What is a simple change everyone could make today?
Ask yourself what you can do in the environment that you’re in. Can you become the champion of eliminating disposable cups from the break room and replace them with mugs bought with the same funds that would otherwise be purchasing paper cups? Can you switch to a carpool or public transit instead of driving solo to work every day? Can you make the case to your boss that you could telecommute and demonstrate an increase in productivity as a result of the switch? (Long commutes have been associated with increased risk for asthma and heart disease, so “people” and “planet” needs are mutually addressed when you reduce your commute.) Can you suggest a printing policy in the office that makes going paperless the rule and printing the exception? (We all know that printing kills trees. What we often don’t think about is the mounting evidence that ozone emissions from laser printer toner have direct, dire consequences for respiratory health and are a major contributor to indoor air pollution — which is up to 10 times greater than outdoor air pollution.)
According to Wenhau Chen, Ph.D., of the California Department of Public Health’s Indoor Air Quality Program, volatile organic compounds (VOCs) found in furniture, flooring, building materials and, yes, personal care products are a major source of indoor air pollution because these chemicals “off-gas” into the air you breathe in your office. Typical offenders are formaldehyde and benzene, although over 300 different chemical compounds have been detected in office and school building environments. Bottom line facts on VOCs: 1) they are extremely common; 2) they create significant respiratory health risks among others; and 3) they adversely affect work performance and productivity. The best way to stave off the problem? Source control (prevention!). Use low VOC materials. How do you make that happen? Don’t be afraid to make waves. Even if you’re not lucky enough to work in a LEED-certified (green) building yet, look for creative solutions and don’t be afraid to pitch them to your management. As with the example of replacing disposable cups with the use of a water filter, try recommending the use of low-VOC materials and, better yet, give ‘em a head start by providing them with your recommended solutions. Products certified with “Greenguard,” “Floorscore,” “Indoor Advantage,” “CRI Plus” and “Level” are among those that support current emissions standards (California Standard Method) for indoor air quality.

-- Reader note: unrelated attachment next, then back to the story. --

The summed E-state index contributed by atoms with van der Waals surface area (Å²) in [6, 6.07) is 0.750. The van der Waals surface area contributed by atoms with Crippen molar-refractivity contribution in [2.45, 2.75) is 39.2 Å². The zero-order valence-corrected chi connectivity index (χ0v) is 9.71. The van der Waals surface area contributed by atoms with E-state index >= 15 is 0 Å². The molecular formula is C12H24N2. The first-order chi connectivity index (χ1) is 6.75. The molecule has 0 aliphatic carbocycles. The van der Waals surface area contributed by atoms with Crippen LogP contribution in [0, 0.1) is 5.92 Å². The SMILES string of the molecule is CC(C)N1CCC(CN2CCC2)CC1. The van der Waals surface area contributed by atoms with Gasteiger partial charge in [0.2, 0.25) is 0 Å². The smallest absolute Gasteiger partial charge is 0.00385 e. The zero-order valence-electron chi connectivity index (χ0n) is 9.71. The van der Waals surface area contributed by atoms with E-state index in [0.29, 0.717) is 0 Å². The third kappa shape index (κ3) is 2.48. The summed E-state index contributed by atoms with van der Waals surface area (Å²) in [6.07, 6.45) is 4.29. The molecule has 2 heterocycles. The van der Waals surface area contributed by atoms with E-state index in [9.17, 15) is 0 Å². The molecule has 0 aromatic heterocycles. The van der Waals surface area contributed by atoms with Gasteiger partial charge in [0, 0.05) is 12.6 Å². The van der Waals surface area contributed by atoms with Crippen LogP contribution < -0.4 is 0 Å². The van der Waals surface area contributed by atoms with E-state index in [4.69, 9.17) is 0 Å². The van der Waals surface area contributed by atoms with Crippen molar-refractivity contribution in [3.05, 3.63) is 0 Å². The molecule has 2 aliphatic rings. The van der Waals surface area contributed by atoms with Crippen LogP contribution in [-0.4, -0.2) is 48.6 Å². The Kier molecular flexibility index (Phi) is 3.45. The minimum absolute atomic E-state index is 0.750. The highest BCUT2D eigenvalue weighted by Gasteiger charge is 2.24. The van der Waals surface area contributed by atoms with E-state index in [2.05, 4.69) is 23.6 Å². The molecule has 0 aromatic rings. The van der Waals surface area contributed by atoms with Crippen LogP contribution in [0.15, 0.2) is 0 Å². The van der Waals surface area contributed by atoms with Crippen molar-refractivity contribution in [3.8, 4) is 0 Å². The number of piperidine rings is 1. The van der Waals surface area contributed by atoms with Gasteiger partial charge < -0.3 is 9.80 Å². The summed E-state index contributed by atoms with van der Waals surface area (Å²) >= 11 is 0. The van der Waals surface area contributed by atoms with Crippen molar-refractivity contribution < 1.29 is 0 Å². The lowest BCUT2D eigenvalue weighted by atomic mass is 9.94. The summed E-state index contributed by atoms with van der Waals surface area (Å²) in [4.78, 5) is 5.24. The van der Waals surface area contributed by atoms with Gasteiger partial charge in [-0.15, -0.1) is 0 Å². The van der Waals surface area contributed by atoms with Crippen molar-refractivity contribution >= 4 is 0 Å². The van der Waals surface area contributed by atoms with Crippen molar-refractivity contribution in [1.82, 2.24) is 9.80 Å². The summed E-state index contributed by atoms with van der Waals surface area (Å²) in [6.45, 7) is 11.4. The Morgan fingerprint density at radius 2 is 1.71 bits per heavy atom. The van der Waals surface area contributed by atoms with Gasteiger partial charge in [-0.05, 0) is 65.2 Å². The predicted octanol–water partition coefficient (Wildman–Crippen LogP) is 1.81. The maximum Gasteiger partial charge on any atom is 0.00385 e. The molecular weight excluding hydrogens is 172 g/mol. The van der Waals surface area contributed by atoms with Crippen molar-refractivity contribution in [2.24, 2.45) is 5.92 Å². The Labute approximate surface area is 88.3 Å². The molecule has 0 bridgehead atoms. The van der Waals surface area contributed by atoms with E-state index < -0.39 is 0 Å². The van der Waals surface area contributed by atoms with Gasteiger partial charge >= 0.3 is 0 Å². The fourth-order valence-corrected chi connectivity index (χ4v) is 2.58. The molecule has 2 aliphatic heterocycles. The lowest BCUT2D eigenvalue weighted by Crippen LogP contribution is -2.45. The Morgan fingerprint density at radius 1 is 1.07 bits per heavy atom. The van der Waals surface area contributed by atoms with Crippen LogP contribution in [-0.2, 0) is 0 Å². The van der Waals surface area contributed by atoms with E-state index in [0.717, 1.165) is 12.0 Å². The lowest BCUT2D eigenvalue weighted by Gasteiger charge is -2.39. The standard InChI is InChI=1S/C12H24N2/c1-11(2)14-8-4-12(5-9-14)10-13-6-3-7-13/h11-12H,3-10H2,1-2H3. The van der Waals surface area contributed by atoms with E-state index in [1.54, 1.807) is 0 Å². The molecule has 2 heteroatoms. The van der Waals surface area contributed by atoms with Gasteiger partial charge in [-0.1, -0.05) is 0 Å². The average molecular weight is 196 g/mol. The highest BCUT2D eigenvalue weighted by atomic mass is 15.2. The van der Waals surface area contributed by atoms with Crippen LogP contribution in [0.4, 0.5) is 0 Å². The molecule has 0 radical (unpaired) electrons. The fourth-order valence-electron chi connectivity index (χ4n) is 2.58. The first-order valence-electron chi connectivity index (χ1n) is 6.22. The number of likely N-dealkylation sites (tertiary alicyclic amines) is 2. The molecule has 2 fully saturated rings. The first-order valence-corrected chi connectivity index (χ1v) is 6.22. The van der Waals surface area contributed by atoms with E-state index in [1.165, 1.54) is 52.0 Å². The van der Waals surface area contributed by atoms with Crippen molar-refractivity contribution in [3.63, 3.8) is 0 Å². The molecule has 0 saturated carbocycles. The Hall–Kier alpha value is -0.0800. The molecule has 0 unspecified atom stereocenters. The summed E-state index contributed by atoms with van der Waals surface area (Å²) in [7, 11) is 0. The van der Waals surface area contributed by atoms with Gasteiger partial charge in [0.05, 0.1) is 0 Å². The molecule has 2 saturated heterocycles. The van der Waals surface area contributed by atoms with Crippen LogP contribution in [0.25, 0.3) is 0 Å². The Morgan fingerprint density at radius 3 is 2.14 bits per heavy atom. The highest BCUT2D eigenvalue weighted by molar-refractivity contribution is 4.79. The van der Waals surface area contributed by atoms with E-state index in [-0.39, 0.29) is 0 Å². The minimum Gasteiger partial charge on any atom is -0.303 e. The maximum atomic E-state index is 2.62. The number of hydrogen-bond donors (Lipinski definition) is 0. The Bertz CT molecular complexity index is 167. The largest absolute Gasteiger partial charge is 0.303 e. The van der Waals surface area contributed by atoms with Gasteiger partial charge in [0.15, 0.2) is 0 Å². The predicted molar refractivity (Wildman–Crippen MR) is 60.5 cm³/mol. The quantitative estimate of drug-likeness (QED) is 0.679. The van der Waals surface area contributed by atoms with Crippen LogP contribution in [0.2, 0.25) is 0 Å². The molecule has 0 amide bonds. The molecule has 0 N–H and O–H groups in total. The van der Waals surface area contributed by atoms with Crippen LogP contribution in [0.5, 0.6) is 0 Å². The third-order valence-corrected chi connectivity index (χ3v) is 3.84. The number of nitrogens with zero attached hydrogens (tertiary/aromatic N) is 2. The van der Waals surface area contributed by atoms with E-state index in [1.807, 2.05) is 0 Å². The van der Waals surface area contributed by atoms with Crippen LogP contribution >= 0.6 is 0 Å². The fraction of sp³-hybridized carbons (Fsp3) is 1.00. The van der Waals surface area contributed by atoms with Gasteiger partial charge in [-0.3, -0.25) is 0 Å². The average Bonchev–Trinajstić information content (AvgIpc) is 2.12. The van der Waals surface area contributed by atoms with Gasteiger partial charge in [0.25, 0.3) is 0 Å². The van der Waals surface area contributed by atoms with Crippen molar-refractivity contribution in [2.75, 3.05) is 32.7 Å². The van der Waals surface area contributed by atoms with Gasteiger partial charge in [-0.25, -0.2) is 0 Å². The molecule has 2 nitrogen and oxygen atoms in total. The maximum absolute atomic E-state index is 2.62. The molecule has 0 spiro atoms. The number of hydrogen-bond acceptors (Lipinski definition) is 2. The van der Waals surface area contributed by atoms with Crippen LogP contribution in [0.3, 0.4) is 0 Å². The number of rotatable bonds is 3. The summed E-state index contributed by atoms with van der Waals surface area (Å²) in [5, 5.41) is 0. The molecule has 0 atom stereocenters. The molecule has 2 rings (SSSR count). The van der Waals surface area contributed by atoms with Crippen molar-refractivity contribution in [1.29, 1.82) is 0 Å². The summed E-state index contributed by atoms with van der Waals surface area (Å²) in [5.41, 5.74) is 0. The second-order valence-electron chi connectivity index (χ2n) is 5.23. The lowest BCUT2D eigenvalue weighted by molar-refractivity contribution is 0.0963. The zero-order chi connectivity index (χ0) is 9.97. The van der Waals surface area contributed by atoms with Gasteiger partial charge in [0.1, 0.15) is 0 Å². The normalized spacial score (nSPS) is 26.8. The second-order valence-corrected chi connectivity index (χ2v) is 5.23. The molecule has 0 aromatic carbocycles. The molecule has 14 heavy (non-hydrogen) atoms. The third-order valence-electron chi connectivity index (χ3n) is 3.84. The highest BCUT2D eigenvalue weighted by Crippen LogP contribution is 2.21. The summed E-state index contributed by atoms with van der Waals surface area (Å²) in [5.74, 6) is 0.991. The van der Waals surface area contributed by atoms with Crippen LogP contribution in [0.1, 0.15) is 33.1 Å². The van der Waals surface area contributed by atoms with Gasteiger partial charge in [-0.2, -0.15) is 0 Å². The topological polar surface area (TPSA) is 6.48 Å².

Companies today are running lean and continuously looking for ways to operate even leaner. The upside? “Green” is inherently lean. If you can come up with a creative greener solution to a problem in your workplace, you’re helping put your employer at a competitive advantage — either by contributing to improved employee health and productivity, directly finding ways to save money, or by improving the organization’s image. What employer wouldn’t want that?